Johnson Electric sales down as demand weakens
Component manufacturer's sales decline 4pc, but firm still posts record profit of US$191m
Johnson Electric posted a 4 per cent fall in total sales, which the electronic component manufacturer blamed on weaker demand and currency movements.
The company's sales declined to US$2.06 billion year on year for the 12 months up to March 31, while net profit rose 2.5 per cent to a record US$191 million.
Johnson attributed the fall in sales to a number of factors, including weaker demand from industrial customers and the effects of foreign exchange rate movements during the period.
It said the weakening of the euro against the US dollar adversely hit sales by US$49 million.
"For this year, I remain cautiously optimistic," said chairman and chief executive Patrick Wang Shui-chung. "We will launch many new products in Europe. And in the US, the economy is stepping out of the lowest point.
"However, visibility on overall demand beyond the first quarter is low."
He said that in such circumstances Johnson will remain focused on investing in innovative technology, improving product quality and continuing to develop a global manufacturing footprint.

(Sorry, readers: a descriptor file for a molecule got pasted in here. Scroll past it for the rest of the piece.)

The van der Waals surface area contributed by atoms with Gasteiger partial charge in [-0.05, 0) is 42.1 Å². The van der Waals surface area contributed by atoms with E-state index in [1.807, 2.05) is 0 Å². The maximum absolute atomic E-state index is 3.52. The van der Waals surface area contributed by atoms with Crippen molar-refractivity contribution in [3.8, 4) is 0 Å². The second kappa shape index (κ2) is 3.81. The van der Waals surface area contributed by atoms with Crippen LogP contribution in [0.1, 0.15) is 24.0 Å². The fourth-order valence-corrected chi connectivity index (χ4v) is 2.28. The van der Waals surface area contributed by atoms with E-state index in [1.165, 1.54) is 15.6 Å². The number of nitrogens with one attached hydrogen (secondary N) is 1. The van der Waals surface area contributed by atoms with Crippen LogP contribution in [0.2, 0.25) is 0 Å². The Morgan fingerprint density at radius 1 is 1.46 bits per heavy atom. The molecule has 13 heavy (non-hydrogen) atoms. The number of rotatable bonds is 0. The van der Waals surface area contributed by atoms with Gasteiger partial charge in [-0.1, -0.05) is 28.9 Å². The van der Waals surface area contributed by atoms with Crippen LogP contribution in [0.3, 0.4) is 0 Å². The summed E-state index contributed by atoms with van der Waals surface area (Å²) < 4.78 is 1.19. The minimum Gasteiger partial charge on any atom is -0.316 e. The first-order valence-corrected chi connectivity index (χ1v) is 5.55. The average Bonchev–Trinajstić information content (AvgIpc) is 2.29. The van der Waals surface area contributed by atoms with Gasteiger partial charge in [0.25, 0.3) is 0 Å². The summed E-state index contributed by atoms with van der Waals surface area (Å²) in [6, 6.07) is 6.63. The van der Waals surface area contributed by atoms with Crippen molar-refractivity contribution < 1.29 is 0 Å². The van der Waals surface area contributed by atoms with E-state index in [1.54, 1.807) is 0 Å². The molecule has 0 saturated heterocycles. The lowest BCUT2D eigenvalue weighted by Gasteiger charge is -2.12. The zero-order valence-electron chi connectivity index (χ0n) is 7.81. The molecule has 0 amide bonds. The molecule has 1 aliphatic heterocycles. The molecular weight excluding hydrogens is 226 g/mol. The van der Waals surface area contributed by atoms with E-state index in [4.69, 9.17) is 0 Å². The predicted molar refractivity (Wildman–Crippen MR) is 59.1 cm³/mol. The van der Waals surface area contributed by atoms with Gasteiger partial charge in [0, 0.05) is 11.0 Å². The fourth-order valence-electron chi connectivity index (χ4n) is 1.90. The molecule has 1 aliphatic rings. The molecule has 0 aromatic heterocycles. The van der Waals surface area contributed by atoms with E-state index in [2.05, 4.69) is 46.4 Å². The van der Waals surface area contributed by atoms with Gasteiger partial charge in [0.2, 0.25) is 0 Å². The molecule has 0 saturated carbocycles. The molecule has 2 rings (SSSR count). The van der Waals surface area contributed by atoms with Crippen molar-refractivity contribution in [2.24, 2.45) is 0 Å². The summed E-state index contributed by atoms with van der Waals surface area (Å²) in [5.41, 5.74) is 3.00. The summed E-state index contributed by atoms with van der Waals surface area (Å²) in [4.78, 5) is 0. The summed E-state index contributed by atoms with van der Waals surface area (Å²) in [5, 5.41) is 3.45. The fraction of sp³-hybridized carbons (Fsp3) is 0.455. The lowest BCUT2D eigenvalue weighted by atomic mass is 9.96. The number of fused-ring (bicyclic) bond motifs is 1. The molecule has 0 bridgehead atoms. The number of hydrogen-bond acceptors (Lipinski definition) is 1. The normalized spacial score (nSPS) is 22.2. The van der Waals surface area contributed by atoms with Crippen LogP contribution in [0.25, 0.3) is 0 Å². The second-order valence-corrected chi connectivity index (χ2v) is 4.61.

The company said that in the United States the automotive market has been continuing on its path to recovery, with consumers more confident about replacing ageing vehicles in a gradually improving economy.
Sales in the Americas market rose 2 per cent last year, "in line with economic growth in general", according to Jeffrey Obermayer, senior vice-president and chief financial officer.
In Asia, sales went down by 1 per cent, while in Europe, which is the company's largest market, sales grew 1 per cent despite its continuing recession, Obermayer said.
Sales of automotive products increased 2 per cent year on year to US$1.3 billion, or about two-thirds of the company's total sales.
Its industry products, however, suffered a 9 per cent drop in sales to US$686 million on subdued economic conditions and poor consumer sentiment in many end markets in Europe and North America.
The company also said that workers' rising salary levels in mainland China have been a strong headwind. To cope, Johnson has made efforts to redesign assembly processes and increase the levels of automation in operations.
A final dividend of eight HK cents per share is suggested.
Shares of the company remained flat on Thursday, closing at HK$5.30. The benchmark Hang Seng Index went up 0.2 per cent.